Do you have a friend whom you trust well,
from whom you crave good?
Share your mind with him, exchange gifts with him,
visit with him often.
(Hávamál, verse 44)
Whether you’re new to Ásatrú in general, or the Skylands Ásatrú Fellowship in particular, we want to make your experience with us a positive one.
Although it’s been around in its modern form for more than forty years, most people today don’t know much about Ásatrú. If that describes you, you might want to consider coming to one of our “Ásatrú 101” classes. They’re designed for beginners (or old-timers who would like to sharpen up on things), and are a perfect way to ask questions, learn the basics, and get to know the most important part of Ásatrú – the people who practice it. Short version – Ásatrú is the modern version of the ancient religion that was practiced by the northern and western Europeans before they were converted to Christianity. Ásatrúar honor many Gods and Goddesses, and value family, honor, and courage.
Slightly longer version – Ásatrú (pronounced ow-sah-troo) is the modern form of the ancient pre-Christian spirituality of Northern Europe. It was the faith of the Angles and the Saxons when they conquered England, and the faith of the Vikings as they explored the world.
Ásatrú emphasizes the bonds of family and tribe, personal honor, and courage. When you become an Ásatrúar, you are entering into a community where we take care of our own. Ásatrú honors the ancient Gods and Goddesses of the North; Odin, Thor, Freya, and many more. We also recognize that the land itself is alive, and honor our ancestors as those that have made us who we are today.
Ásatrú emphasizes the bonds between people. When you come home to the faith of your ancestors, you’ll be joining a tribe of like-minded folk who’ll stick with you through thick and thin, and who expect the same of you. You’ll never find a better person to have at your side, or at your back, than a fellow Ásatrúar.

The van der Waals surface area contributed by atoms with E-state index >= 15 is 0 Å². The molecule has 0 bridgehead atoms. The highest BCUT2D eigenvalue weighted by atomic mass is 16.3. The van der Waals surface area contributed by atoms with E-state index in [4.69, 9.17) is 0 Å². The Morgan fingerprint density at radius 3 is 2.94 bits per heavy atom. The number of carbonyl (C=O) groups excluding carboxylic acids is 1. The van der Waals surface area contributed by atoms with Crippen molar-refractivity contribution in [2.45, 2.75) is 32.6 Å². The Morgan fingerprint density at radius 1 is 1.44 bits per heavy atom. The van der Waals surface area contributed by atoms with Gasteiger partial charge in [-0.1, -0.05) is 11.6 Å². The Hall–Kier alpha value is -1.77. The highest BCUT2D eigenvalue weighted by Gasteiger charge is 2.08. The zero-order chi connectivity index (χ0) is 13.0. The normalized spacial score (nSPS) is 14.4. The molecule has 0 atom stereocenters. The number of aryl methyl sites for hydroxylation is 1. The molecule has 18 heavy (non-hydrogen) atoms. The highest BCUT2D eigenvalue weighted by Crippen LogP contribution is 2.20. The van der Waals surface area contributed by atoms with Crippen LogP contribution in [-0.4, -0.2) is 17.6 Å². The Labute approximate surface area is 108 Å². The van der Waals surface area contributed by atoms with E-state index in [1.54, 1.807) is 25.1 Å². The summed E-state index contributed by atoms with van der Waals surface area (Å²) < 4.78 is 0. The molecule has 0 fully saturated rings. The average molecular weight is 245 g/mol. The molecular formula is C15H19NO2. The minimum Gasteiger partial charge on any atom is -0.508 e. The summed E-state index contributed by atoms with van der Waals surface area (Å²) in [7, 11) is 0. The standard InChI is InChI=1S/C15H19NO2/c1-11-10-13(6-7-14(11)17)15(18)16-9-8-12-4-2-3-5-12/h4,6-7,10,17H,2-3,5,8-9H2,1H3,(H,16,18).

We also have a series of short articles dealing with various topics, the basics of Ásatrú and also the sorts of things that modern people expect to get out of a religious experience (although the answers you find might not be the sort of thing you’re used to!). Bear in mind that Ásatrú isn’t much for dogma, and it’s hard to find something that applies universally to every Ásatrúar out there, but what we’ve collected generally applies to Ásatrú as we practice it in the Skylands Ásatrú Fellowship.
We believe that the Gods are our ancestors, and as such ancestry is relevant to our faith. We invite those whose ancestors worshiped the Gods of the North to “come home” to Asatru. You can find more information on our approach to ancestry here.
While we understand that some Ásatrúar are comfortable with Loki, as an enemy of the Aesir who leads the giants against them at the final battle where most of the Gods will be slain, we do not offer him praise or worship, nor any other enemy of the Gods, such as Fenrir, etc. and we ask that our guests and members honor that choice at our events.